Romania hasn’t been any more dangerous than any of the previous countries, even though almost every Polish person warned us about this “very poor and desperate” country. Interesting!
Just like somebody said to us: “Romania is something in between Europe and Asia. The young generation has a European way of thinking while they are still in the old world.”
Mulţumiri foarte mult / Thank you very much
Nico and Cata, who drove us from the border to Timisoara
Alex and Isabela, who got us hooked on Romanian music!
Nico, who filled his car with hitchhikers, including us!
Mr Daniel and Ramona, who taught us more about their lives as members of Jehova’s witnesses
Cici, who drove us a fair bit closer to Brasov!
Pop Florin, who drove us to Brasov, and thanks to his wife who joined us over the phone
Sega, who had spent a year in India and around and really inspired us
Andra and Razvan, who were the greatest host one could hope for, taught us pottery, photography and opened up their home!
Bogdan, who picked us up before we even started looking for a ride and drove us from Bucharest to Giurgiu
Endless cornfields, apricot trees, and probably more tractors than cars. The Serbian agriculture is still settled in little villages. As a visitor, this looks very much like an older world, and we finally got an idea about where all the apples in our supermarkets might come from!
Serbia is not a part of the European Union like most of it’s neighbors, and there are many other things that makes the Serbian history unique and interesting. It is not more than 10 years since the war was on in this region, and by talking to people we understand that there are still partly some disagreement between people from the former Yugoslavia.
We arrived in Belgrade with a Bulgarian wrestling trainer. We stayed in a hostel and spent 2 days in the city. We found ourselves most interested in the Nicola Tesla museum (above) built up in Belgrade as the great inventor was born in Serbia. This is the right place to understand the modern ideas of Nicola Tesla, who didn’t get to actually experience it all in reality as he died in 1943. Unfortunately we couldn’t get in to the National museum because of reconstructions (apparently since 4 years, there is no knowledge about any opening within foreseeable time).
The air pollution is quite bad in the city, something that makes it a bit uncomfortable to discover. But walking to the great fortress Kalemegdan 125 meters above sea level, or strolling around the market in the Bohemian Quarter is very nice! The amount of fresh fruit and vegetables is impressive and there is fresh running water everywhere in town to wash of your delicious grapes before eating them. A good idea is to bring a local map, as all the road signs are written in the Serbian Cyrillic alphabet!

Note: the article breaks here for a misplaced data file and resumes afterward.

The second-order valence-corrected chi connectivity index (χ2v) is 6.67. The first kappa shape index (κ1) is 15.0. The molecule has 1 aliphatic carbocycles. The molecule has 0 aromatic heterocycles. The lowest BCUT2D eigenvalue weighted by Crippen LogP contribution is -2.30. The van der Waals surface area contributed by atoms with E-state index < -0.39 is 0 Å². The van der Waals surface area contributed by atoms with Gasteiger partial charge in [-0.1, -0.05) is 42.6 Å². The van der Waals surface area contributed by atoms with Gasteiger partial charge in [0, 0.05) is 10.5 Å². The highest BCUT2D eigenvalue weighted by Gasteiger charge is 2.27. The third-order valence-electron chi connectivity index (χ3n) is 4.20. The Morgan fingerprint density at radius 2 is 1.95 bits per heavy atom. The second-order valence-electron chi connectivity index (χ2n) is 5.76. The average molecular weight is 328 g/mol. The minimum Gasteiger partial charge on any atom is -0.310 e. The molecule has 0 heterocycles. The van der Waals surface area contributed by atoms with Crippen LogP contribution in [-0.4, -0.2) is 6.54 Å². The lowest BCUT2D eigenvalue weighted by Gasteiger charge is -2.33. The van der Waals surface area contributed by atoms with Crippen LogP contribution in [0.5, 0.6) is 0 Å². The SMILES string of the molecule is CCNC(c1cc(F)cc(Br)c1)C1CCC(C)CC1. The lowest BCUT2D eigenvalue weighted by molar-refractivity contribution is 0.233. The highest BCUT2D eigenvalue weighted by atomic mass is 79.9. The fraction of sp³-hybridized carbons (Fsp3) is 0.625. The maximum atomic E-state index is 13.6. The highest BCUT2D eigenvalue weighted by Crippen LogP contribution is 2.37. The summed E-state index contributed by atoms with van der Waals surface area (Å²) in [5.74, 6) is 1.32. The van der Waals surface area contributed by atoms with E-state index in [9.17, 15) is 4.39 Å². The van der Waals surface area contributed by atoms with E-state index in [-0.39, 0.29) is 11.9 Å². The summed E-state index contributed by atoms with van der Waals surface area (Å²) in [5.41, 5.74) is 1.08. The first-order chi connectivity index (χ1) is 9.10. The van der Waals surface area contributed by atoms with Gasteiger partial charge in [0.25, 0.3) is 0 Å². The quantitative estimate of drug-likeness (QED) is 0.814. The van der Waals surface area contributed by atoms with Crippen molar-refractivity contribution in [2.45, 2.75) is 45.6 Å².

One mystery that we will never understand though is the huge Easter Europe flower shops that are always open 24 hours. We are still searching for the answer. Ideas about why, anybody?
It took a while to get out of the city and we were only 20 kilometers away, in Pancevo, when it started to get dark. This time, it was very hard to find a place that felt safe enough to camp for the night. When we got tired and hungry, we decided to walk into a local restaurant and ask for advice.
There was a private party going on in there, and we spoke to a waiter in a separate room. He told us we could camp on the backyard, so we did. Everybody working at the restaurant were very friendly and helpful.
As we didn’t want to disturb the private party, we went out in town for food. When we came back to brush our teeth before going to sleep, a girl from the party came up to us.
“Hello, I’m Aleksandra. We are celebrating my brother’s 18:th birthday. Would you like something to eat and drink?”
And for the second time that evening we ate, Aleksandra and her family served us wine and amazing local dishes, everything organic and it tasted lovely. Aleksandra was 19 years old, and just about to start her college for English and German studies. Later on we joined the rest of the party where we learned how to dance traditional dances, and we went on for hours. We were over 100 people, and we had a great time dancing on the chairs!
Thank you dear friends!
The day after, we got invited for espresso at the restaurant where the staff had done a hard job cleaning up after the amazing party. Then it was time for us to head towards Romania. We met quite a lot of people with some sort of relation to Sweden, probably since there are many Serbs living in Sweden. Before we left the country, we met Milan Filipovic, a Swedish-speaking thai boxer working as a school guard (apparently very common in Serbia). Milan, who had a girlfriend in Helsingborg, told us that the children show him big respect and that it is important to have a guard in the school.